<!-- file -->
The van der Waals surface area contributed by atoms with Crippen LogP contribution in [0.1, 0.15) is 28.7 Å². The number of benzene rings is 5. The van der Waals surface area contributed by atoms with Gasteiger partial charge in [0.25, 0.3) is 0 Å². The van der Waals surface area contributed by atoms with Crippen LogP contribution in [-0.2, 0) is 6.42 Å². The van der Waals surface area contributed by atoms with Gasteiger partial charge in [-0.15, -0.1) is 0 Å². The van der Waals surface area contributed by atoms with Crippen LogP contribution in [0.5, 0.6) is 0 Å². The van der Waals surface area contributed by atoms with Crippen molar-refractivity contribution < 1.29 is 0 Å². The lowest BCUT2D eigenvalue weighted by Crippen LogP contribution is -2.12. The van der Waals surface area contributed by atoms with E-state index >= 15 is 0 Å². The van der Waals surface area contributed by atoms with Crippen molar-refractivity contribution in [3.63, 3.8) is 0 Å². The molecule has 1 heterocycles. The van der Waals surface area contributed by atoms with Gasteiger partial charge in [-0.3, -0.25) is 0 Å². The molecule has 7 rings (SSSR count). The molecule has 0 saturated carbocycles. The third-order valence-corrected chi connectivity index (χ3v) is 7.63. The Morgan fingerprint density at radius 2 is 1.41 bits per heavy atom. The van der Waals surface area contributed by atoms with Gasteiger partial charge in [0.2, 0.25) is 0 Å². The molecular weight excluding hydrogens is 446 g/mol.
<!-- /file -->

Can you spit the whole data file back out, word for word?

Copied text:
The van der Waals surface area contributed by atoms with Crippen LogP contribution in [0.1, 0.15) is 28.7 Å². The number of benzene rings is 5. The van der Waals surface area contributed by atoms with Gasteiger partial charge in [0.25, 0.3) is 0 Å². The van der Waals surface area contributed by atoms with Crippen LogP contribution in [-0.2, 0) is 6.42 Å². The van der Waals surface area contributed by atoms with Gasteiger partial charge in [-0.15, -0.1) is 0 Å². The van der Waals surface area contributed by atoms with Crippen LogP contribution in [0.5, 0.6) is 0 Å². The van der Waals surface area contributed by atoms with Crippen molar-refractivity contribution < 1.29 is 0 Å². The lowest BCUT2D eigenvalue weighted by Crippen LogP contribution is -2.12. The van der Waals surface area contributed by atoms with E-state index >= 15 is 0 Å². The van der Waals surface area contributed by atoms with Crippen molar-refractivity contribution in [3.63, 3.8) is 0 Å². The molecule has 1 heterocycles. The van der Waals surface area contributed by atoms with Gasteiger partial charge in [-0.3, -0.25) is 0 Å². The molecule has 7 rings (SSSR count). The molecule has 0 saturated carbocycles. The third-order valence-corrected chi connectivity index (χ3v) is 7.63. The Morgan fingerprint density at radius 2 is 1.41 bits per heavy atom. The van der Waals surface area contributed by atoms with Gasteiger partial charge in [0.2, 0.25) is 0 Å². The molecular weight excluding hydrogens is 446 g/mol.